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I'm a programmer but new to (La)TeX. As far as I can tell, neither the Computer Modern nor Latin Modern fonts have glyphs for the full greek alphabet.

I installed (OS X) a Latin Modern font that came with TeX Live (lmroman10-regular.otf). As you can see in the attached image, the lowercase greek letters (and nabla) are displayed (TextEdit) using some default font.

Also shown in the image is LaTeXiT displaying pretty lowercase greek letters that seem to be Latin-Modern-Italic-ish.

So what font(s) are used by LaTeX for greek (and math symbols)? Where would I find them in the TeX fonts directory?

Image:

http://imgur.com/dvyyB.png

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You might be able to figure out the font name by looking at font variations under special characters in the edit menu of any application. Many fonts have a full greek alphabet. –  drawnonward Jun 2 '10 at 1:01
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How did you reach the conclusion that Computer Modern doesn't provide the full Greek alphabet ? –  High Performance Mark Jun 2 '10 at 5:22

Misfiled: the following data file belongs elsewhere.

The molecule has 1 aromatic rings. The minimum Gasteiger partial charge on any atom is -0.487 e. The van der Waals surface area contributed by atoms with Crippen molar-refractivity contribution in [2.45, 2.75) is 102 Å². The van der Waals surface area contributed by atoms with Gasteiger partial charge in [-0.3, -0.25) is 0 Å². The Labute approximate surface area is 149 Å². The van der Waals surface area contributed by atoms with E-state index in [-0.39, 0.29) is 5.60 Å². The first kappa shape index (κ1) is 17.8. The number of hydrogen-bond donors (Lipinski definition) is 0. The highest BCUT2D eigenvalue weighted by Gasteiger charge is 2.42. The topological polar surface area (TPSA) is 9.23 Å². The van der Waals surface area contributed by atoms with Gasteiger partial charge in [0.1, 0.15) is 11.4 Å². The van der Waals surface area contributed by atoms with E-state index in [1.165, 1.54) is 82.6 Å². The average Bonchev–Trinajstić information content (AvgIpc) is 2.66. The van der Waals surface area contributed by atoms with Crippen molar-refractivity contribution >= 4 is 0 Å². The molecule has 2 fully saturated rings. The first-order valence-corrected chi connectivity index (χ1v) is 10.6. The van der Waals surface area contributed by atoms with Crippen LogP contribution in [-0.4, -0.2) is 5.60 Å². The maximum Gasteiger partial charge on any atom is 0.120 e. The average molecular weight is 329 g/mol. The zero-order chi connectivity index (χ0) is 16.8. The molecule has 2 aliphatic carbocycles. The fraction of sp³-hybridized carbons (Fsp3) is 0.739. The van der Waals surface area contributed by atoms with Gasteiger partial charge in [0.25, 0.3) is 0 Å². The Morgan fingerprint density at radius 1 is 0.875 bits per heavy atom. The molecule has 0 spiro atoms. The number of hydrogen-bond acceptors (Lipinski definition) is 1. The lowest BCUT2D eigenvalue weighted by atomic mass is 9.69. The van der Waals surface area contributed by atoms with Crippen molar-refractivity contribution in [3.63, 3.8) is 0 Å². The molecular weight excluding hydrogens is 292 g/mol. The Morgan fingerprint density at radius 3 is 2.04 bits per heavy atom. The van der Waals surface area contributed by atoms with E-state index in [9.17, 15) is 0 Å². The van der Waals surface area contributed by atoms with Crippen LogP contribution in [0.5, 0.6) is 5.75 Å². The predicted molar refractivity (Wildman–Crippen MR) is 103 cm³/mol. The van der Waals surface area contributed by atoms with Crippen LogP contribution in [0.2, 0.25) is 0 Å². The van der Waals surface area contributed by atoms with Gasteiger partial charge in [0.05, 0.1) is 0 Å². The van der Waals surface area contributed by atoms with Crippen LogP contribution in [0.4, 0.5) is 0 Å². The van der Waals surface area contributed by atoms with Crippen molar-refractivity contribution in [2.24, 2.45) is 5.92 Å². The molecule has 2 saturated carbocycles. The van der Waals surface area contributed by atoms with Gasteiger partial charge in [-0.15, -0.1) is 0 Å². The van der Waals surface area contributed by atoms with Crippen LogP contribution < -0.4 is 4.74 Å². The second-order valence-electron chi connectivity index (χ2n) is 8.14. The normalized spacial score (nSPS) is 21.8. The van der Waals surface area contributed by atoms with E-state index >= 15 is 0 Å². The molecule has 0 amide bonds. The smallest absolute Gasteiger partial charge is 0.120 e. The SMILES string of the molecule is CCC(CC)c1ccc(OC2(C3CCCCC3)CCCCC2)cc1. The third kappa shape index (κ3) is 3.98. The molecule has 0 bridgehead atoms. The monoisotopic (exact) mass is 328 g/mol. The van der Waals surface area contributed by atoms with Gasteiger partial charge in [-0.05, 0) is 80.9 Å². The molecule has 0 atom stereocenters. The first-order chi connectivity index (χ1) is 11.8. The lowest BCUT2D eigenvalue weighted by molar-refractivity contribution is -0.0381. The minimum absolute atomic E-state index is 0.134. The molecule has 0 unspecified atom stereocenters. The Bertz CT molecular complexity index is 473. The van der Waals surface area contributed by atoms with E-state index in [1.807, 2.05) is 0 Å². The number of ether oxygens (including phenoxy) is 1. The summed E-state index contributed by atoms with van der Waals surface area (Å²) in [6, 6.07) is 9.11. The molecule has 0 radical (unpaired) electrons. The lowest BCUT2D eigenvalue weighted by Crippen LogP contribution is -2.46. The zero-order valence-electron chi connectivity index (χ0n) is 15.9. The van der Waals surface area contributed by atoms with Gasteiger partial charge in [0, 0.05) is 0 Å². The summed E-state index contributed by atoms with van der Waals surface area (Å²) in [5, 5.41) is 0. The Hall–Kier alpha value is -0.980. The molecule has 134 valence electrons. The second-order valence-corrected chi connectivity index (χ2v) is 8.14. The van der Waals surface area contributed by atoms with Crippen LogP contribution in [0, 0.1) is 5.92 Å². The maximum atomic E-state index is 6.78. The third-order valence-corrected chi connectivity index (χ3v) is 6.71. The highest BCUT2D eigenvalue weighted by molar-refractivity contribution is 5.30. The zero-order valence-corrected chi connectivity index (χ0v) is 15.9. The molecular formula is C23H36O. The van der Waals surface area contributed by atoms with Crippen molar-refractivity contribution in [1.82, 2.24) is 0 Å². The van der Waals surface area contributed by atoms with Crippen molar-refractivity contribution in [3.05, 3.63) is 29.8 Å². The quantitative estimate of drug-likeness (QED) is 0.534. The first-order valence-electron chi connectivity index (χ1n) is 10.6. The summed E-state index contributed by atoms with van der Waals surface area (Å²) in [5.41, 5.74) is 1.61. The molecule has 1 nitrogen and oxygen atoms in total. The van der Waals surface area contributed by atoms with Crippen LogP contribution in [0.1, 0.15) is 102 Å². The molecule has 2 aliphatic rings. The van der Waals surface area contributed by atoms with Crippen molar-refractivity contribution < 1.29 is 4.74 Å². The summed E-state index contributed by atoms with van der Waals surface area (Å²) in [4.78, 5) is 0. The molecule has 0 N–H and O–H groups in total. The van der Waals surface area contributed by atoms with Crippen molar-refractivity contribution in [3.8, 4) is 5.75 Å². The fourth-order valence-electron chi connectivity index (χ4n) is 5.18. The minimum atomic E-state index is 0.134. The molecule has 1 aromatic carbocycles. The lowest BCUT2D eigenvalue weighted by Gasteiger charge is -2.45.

I heard something like that math mode uses computer modern fonts. And it seems logical to me. Why to typeset greek alphabet via commands in special environment when glyphs are in basic font? My teacher said changing fonts in LaTeX is highway to hell because you never know where is some part used. –  Crowley Jun 2 '10 at 11:21

1 Answer 1

My TeX distro came with the following Computer Modern font collections (Adobe Type 1): cm, cm-extra, cm-lgc, cm-super, and cmcyr.

I was only able to install (Windows 7) and inspect (charmap) the files in the first two collections. I didn't find the greek lowercase alphabet anywhere, although it's probably there somewhere.

After some Googling, I found cm-unicode which is exactly what I needed.

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The default font in any decent distribution of TeX/LaTeX does include all the characters of the Greek alphabet. It's when you start changing fonts that things get a bit tricky. I think that one of the reasons that you see so many papers, and books, which at first glance were obviously prepared with TeX and Computer Modern, is that many of us find wrestling with fonts very tricky. –  High Performance Mark Jun 6 '10 at 8:49

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